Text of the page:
The Thinking Environment

July 24th, 2012

A week or so ago, I was showing a client a few things in my own home that I thought might work for her home. I led her unashamedly through my messy, messy home, with my mind truly only concentrating on the objective at-hand and my blinders on to what the house must have looked like to a complete stranger. It wasn’t until she peeked into my home office that I understood the gravity of the situation. Here I am, a home designer and organizer, showing the uber-organized part of my home to a client, whilst my home office was euphemistically a disaster zone! Her comment said it all: “Oh girl, you’ve got a lot going on in here!”

The Mischief

Even though I have the propensity toward extreme organization – I will neither confirm nor deny that our movie collection is arranged alphabetically, and by genre – I have another side that tends to be just as messy. It’s truly a conundrum, how I can function in the grandeur of clutter that clothes almost every part of my house. The truth of the matter is that “functioning” is really all I’m doing. I’m not working efficiently. I’m not utilizing all the many resources I have piled underneath paper. I’m not enjoying my workflow, and I’m not optimizing my output. I am merely functioning. This notion, that as long as we’re functioning, we’re okay, is a completely ludicrous and, unfortunately, pervasive little piece of mischief.

I’m reminded by every single ad I see, that it’s time for families with kids to prep for school. I remember this time of year always being so exciting as a child [read: major nerd about to qualify her lifetime achievement in said nerd-dom]. I couldn’t wait to pick out my school supplies, carefully choosing my items based, of course, on style, efficiency and economy.

My point in bringing this up is that we as a culture believe in putting our best foot forward. We want to start the year off with the freshest tools. We want to empower our kids (if you have them) with everything they’ll need to have the best chance at success. So, why is it less important for us to prepare and empower ourselves for efficiency and success in our homes?

The Mischief Managed

The simple answer is that at the end of the day, there’s just nothing very sexy about office supplies. I don’t think I’ve ever seen office supplies on a Christmas list – that new steam vacuum, yes, but office supplies, no. And, while I’ve fought the good fight for the right to own a souped-up label maker, I realize I may be the exception to the rule. What many people don’t realize is that in order to maintain good organizational practices, one has to have the components that make up the foundation, if you will, that will sustain those practices.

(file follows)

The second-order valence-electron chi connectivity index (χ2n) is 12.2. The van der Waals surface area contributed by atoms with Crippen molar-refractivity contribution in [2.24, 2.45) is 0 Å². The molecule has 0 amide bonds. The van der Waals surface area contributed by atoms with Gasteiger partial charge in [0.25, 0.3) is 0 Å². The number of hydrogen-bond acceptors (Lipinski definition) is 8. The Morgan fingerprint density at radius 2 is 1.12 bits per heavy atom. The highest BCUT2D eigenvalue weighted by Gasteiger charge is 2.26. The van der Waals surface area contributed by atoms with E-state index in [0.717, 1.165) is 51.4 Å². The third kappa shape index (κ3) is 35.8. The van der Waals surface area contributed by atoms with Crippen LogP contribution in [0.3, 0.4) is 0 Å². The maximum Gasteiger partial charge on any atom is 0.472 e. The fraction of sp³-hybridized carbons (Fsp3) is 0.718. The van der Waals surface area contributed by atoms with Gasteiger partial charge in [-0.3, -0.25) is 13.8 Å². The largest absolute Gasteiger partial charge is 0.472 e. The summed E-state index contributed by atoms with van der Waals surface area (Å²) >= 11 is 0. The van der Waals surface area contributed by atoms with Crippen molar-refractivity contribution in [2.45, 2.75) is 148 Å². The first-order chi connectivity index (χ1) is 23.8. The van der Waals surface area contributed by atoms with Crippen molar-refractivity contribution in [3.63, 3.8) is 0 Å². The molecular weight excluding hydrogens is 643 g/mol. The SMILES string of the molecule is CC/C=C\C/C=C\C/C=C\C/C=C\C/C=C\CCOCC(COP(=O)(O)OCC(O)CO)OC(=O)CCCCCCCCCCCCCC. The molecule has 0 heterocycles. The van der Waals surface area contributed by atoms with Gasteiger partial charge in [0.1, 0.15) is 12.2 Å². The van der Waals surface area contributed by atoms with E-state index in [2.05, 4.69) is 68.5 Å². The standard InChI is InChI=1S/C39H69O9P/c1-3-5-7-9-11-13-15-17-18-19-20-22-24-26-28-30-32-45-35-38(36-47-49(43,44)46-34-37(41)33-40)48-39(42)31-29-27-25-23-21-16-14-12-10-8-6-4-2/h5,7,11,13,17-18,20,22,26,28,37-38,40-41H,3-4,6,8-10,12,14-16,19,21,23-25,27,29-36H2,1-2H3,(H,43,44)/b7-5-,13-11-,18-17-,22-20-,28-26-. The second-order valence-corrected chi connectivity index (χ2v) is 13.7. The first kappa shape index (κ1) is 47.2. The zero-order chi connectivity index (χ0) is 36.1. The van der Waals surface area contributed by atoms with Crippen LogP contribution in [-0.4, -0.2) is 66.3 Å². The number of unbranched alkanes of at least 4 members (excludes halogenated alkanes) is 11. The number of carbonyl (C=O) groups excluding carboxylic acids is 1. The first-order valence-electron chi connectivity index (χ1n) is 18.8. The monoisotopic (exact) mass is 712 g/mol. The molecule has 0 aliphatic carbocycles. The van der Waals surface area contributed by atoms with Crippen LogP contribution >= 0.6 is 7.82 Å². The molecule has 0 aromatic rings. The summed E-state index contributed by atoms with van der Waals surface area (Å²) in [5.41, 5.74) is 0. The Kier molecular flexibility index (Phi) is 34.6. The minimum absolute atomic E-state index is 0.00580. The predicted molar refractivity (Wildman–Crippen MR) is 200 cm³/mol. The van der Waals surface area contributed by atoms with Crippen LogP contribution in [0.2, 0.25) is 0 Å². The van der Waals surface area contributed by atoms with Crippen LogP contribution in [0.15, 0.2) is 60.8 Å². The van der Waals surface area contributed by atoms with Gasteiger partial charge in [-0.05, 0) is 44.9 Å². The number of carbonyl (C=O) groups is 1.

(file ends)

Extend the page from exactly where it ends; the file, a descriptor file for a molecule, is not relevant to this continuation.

In the past, I’ve put schedules together, where every Sunday, I sit down and re-organize my closet or my desk. By Thursday, I’m back to where I started, not to mention that the whole discipline of routine maintenance usually lasts about four weeks, if I’m lucky. The gaping hole in my method was in my underutilization of resources. It’s all well and good to organize, but that takes time. If there are resources available to me to help manage the clutter, so that when I do sit down to organize, EVERYTHING has a specific resting place, I will see a longer term of organization between my maintenance checks.

A Mischief Managed Desk

This piece of knowledge is the golden goose of organization. If it was just up to the organizers of the world to keep everything tidy, we’d be lost. Knowing that 75% of good organization is in the procurement and use of organizational tools, makes the task of “being organized” not so daunting. You don’t have to be “good at organization” to be organized. But you do have to analyze how you work and function, and then use the considerable amount of organizational resources out there to help you on your way.

Here is a list of the organizational resources that I find to be most invaluable:

  • Desks with large flat surfaces
  • Desk Organizers
    • Little drawer bins for index cards, post-it notes, large binder clips, staples, glue sticks, white out, tape, stamps, hole punch, laptop and computer adapters and label maker
    • Writing implement organizers, which also house my scissors, business cards, measuring tape, rubber stamps, paper clip jar, ruler, tape dispenser, highlighters and markers
    • Paper organizers
      • Stand-up paper holders that hold smaller notebooks and pads for quick access, as well as brochures I like to reference
      • Stand-up file folder box, where I keep tickets for upcoming trips and events, coupons, information for quick reference, receipts
      • Printing material storage, which houses every different type of printing paper I could need
  • Long cable system to hold top-of-mind items for easy-to-reach-and-see reference
  • Magazine holders, which house my extra marketing materials
  • Filing cabinets, which house important documents in an easy and orderly fashion
  • USB hub, which eliminates my need to move my computer every time I need to use my thumb drive

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